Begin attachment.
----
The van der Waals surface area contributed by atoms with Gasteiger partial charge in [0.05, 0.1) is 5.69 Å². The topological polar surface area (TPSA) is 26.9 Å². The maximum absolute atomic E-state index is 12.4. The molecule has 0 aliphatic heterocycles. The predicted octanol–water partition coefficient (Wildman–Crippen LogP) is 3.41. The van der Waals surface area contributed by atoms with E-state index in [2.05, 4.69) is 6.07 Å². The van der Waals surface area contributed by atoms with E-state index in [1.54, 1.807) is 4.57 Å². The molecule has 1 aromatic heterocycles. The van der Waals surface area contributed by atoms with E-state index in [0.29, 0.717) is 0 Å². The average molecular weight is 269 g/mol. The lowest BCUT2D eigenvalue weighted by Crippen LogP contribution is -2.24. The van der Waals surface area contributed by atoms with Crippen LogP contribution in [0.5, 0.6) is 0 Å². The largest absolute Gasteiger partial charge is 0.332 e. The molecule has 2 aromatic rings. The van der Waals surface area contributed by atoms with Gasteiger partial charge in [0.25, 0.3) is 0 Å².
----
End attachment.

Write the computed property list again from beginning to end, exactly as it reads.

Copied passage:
The van der Waals surface area contributed by atoms with Gasteiger partial charge in [0.05, 0.1) is 5.69 Å². The topological polar surface area (TPSA) is 26.9 Å². The maximum absolute atomic E-state index is 12.4. The molecule has 0 aliphatic heterocycles. The predicted octanol–water partition coefficient (Wildman–Crippen LogP) is 3.41. The van der Waals surface area contributed by atoms with E-state index in [2.05, 4.69) is 6.07 Å². The van der Waals surface area contributed by atoms with E-state index in [1.54, 1.807) is 4.57 Å². The molecule has 1 aromatic heterocycles. The van der Waals surface area contributed by atoms with E-state index in [0.29, 0.717) is 0 Å². The average molecular weight is 269 g/mol. The lowest BCUT2D eigenvalue weighted by Crippen LogP contribution is -2.24. The van der Waals surface area contributed by atoms with Crippen LogP contribution in [0.5, 0.6) is 0 Å². The largest absolute Gasteiger partial charge is 0.332 e. The molecule has 2 aromatic rings. The van der Waals surface area contributed by atoms with Gasteiger partial charge in [0.25, 0.3) is 0 Å².